Two amendments to the Fair and Accurate Credit Transactions Act (FACTA) went into effect Jan. 1, 2008. They require bankcard issuers to establish guidelines that red flag and deter potential instances of identity theft.
Section 114 of FACTA deals with procedures for card issuers when they receive a request for a change of address on an existing account and said request is soon followed by another request for an additional or replacement credit or debit card.
Section 315 outlines the policy for financial institutions and consumer reporting agencies when the address on a consumer's new account application is not the same as the one listed on a consumer report. Unlike the Federal Trade Commission, nearly 10 million U.S. citizens are victims of identity theft annually, making for a $50 billion drain on the economy. The FTC claims 15,000 to 20,000 consumers contact it every week with concerns about identity fraud.
In 2006 testimony to the FTC, card issuers criticized the proposed FACTA rules, arguing the new guidelines would be labor-intensive and costly. Visa Inc. testimony also stated that financial institutions had already set up broad and effective systems for discovering instances of identity fraud. Other organizations have contended the FACTA rules would straightjacket the card issuers' efforts to uncover identity theft.
Before FACTA was signed into law in 2003, financial institutions relied on two sets of federal guidelines to combat identity theft: the Customer Identification Program rule (CIP) in the USA Patriot Act of 2001 and the information security guidelines of the 1999 Gramm-Leach-Bliley Act (GLB). But CIP was meant as a counter-terrorism measure, and GLB has not reportedly stemmed the flow of data security breaches.
According to a letter sent in September 2006 to the FTC by the nonprofit consumer advocacy organization Privacy Rights Clearinghouse, both sets of guidelines gave financial institutions too much leeway in deciding which red flag warnings to heed and which ones to ignore, even if the warnings were obvious indications that identity fraud may have taken place.
The letter stated that failure to make "certain red flags a required part of a company's program will simply lead to token programs that do nothing to deter theft or help victims."
The new FACTA rules, however, are designed to eliminate that tokenism. But will they? Gail Hillebrand, Senior Attorney at the West Coast regional office of Consumer's Union, the nonprofit publisher of Consumer Reports, doesn't think so. "I think it's going to be business as usual," she said.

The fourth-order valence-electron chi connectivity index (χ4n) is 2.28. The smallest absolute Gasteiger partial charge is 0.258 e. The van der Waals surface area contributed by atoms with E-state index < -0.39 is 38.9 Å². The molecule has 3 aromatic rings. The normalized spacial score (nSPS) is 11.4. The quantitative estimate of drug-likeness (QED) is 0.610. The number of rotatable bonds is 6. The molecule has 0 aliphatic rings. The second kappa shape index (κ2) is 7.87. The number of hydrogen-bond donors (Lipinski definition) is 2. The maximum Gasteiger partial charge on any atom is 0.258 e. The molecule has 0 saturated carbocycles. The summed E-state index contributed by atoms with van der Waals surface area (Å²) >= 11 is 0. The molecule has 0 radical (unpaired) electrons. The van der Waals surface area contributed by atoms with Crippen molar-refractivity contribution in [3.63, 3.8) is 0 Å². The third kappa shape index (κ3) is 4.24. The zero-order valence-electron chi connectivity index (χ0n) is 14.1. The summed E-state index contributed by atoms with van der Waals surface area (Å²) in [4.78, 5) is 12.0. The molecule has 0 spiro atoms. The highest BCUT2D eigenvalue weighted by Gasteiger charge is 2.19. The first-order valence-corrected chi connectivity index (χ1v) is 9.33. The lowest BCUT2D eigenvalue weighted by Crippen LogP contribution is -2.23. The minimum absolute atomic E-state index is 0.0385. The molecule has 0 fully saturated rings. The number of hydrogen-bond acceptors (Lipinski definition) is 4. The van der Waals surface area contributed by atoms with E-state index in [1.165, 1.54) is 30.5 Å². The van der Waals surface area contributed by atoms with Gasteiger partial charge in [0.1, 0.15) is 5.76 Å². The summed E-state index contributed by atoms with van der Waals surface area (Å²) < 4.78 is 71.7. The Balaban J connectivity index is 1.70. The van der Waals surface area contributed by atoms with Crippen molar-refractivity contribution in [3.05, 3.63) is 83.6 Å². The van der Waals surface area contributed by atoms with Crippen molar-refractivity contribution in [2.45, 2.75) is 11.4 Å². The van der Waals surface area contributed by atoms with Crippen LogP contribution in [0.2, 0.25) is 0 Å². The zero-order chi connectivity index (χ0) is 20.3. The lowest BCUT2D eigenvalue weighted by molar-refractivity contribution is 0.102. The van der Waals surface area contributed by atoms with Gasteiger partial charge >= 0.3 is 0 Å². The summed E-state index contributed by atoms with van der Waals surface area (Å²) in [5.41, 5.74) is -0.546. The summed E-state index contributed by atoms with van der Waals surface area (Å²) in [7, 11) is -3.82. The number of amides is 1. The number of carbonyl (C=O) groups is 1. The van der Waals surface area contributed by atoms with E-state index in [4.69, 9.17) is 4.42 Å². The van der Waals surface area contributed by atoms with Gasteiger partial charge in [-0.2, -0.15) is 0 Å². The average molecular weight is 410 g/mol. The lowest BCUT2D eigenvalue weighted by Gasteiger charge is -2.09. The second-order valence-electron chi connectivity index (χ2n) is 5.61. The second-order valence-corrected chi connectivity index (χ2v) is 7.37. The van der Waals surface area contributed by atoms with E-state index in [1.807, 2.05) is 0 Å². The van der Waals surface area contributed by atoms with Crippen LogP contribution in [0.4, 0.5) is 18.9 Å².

While Hillebrand believes the new FACTA guidelines are a step in the right direction, she said the red flag warnings "don't go far enough." Hillebrand contends that, despite the new FACTA provisions, the basic problem still exists:
Card issuers get to decide which warnings they address or ignore because the guidelines are only that, guidelines, with no sanctions imposed if businesses do not comply.
But Theodore Svoronos, Vice President, Business Development & Strategic Partnerships for Irvine, Calif.-based Group ISO, said the FACTA guidelines must be there. Svoronos agreed there are no monetary fines levied against businesses that do not become FACTA-compliant.
But, if identity fraud should happen on a scale large enough to capture the FTC's attention, and if it were proven that the fraud occurred due to lax business practices, the FTC could cite the card issuer for failure to comply with the FACTA guidelines, publicly embarrassing the issuer and causing the careless business to lose its reputation and customer base.
"If you're a card issuer, you don't want to be in that spotlight," Svoronos said.
Nessa Feddis, Senior Federal Counsel to the Government Relations Division of the American Banker's Association, said many of the banks "are already complying with the [FACTA guidelines]." In order to maintain trust with consumers, banks have "sufficient incentive to do what they can."
Card issuers are required to be compliant with the new FACTA guidelines by Nov. 1, 2008.
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